Low Discrepancy Sampling
One final technique I will talk about for reducing the variance of our estimator is uniform sample placement.
In addition to importance sampling, it is intuitive that we would like to explore the domain of our function $f$ as evenly as possible. For example, recall the case of the Monte Carlo estimator where we have a uniform PDF. It should be clear that we would like our samples to be evenly spaced: that is, they should not be clumped up together (as they would be retrieving values of $f$ that are nearly the same, providing little additional information) and similarly they should not be far apart. In the case of a nonuniform PDF, the same holds true, though the connection is a little harder to see intuitively.
We can mathematically quantify how 'evenly spaced' the points in a sequence $(x_n)$ are using a measurement called the Star Discrepancy. Using a low discrepancy sequence (LDS) gives us a slightly lower variance (especially for small sample counts) than naive pseudorandom sampling.
The image below uses pseudorandom samples to generate the coordinates of each point.
As you can see, there are areas of higher point density and lower point density. This results in high variance when doing Monte Carlo integration. The image below instead uses a low discrepancy sequence called a Sobol sequence for each coordinate:
The points are much more evenly spaced throughout the image, which is what we want.
One of the simplest low discrepancy sequences is called the van der Corput sequence. The base$b$ van der Corput sequence is defined by:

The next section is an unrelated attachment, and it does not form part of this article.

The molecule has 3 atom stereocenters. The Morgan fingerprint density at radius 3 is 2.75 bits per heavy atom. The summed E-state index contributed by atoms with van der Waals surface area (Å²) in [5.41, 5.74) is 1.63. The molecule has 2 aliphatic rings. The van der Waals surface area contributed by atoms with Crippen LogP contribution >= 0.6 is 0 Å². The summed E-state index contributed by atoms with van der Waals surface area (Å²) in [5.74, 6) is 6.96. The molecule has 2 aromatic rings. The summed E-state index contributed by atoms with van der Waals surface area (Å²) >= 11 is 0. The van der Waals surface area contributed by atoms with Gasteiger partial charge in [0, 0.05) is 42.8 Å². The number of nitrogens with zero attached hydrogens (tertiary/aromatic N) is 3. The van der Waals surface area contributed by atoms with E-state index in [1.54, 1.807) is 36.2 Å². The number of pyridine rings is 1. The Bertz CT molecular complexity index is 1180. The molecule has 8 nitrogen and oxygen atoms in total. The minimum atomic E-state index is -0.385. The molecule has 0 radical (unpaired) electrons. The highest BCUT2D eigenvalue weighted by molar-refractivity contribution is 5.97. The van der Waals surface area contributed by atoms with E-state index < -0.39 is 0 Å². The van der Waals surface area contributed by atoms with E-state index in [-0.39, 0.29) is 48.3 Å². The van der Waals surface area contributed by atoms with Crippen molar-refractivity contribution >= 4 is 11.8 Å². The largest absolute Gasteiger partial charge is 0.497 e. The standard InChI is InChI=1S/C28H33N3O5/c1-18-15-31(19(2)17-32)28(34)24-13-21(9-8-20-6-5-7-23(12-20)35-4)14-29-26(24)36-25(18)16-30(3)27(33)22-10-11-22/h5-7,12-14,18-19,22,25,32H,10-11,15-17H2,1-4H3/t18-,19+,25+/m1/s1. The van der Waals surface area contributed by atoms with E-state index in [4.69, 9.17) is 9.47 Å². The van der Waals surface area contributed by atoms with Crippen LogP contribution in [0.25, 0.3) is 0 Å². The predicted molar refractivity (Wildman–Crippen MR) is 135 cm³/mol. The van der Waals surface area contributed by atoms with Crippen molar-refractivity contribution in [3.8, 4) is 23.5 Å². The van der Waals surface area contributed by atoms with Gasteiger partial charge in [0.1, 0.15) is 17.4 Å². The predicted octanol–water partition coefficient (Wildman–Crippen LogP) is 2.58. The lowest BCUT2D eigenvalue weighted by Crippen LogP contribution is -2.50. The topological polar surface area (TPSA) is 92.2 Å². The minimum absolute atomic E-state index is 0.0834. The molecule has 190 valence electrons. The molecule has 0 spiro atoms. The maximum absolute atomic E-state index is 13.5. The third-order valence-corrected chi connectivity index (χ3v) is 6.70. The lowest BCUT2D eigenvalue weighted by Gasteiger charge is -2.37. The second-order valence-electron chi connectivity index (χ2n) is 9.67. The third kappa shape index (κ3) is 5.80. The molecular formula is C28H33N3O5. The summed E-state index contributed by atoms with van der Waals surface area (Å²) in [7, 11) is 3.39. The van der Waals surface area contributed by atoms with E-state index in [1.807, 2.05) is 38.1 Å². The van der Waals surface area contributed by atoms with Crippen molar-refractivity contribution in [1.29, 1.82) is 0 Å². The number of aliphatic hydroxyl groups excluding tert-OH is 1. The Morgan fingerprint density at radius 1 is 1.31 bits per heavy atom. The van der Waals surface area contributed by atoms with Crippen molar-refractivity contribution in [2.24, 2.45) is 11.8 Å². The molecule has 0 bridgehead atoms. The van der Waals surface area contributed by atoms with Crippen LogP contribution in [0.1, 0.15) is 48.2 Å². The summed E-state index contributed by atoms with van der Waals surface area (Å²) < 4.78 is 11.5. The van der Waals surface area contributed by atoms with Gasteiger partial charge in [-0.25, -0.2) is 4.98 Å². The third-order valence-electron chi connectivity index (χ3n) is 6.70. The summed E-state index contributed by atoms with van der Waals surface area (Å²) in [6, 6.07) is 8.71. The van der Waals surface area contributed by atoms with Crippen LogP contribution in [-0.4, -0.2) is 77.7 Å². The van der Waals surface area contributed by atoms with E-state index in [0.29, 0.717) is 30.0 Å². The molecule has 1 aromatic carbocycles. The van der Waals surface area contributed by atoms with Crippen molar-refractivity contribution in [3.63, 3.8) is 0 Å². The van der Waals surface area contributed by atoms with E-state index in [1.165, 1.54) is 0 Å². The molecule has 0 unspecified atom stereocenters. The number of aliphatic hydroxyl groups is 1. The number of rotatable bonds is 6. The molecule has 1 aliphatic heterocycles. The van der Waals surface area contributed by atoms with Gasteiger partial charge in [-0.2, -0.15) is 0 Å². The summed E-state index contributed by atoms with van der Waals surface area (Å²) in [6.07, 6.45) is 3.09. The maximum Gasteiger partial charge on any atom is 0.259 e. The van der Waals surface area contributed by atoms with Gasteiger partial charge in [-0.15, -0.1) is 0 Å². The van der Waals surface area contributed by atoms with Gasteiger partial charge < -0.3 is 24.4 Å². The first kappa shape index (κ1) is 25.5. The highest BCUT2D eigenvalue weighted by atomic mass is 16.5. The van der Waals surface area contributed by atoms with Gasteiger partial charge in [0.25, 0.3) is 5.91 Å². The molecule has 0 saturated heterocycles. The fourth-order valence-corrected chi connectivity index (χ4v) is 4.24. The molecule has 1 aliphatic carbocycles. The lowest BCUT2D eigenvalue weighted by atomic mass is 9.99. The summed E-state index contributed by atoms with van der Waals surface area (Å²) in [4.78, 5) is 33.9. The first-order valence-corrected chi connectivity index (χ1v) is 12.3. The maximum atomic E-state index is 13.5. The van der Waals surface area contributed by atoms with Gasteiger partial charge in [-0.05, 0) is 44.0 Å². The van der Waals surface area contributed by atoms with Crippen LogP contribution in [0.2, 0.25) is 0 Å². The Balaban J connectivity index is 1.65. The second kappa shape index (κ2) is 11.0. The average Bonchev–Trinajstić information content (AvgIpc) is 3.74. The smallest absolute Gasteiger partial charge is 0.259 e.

$x_n = \sum_{k=0}^{\infty} d_k(n)b^{k1}$
where $d_k(n)$ is the $k$th digit of the expansion of $n$ in base $b$. With $b = 2$, the sequence begins $0.5, 0.25, 0.75, 0.125 \ldots$
Conclusion
Monte Carlo integration is a powerful tool for evaluating highdimensional integrals. We have seen how its variance can be reduced significantly through importance sampling and through choosing a low discrepancy sequence, both of which result in lowering the amount of computational work we need to do to obtain a reasonable result.
In the next article, I will talk about a technique called Multiple Importance Sampling which allows us to combine samples from multiple different probability density functions that we think match the shape of the integrand, reducing variance without introducing bias.
Footnotes
1: For the rest of this post we assume that $f(x)$ is nonnegative, otherwise such a choice of PDF would not be possible. We also assume that the PDF is nonzero wherever $f$ is nonzero, to avoid division by zero.
References
 Eric Veach's thesis is a truly excellent resource and covers everything here and more in greater detail (mainly section 2).
 Physically Based Rendering: From Theory to Implementation chapter 10 covers Monte Carlo Integration. Chapter 7 describes the theory and implementation behind a number of low discrepancy sequences.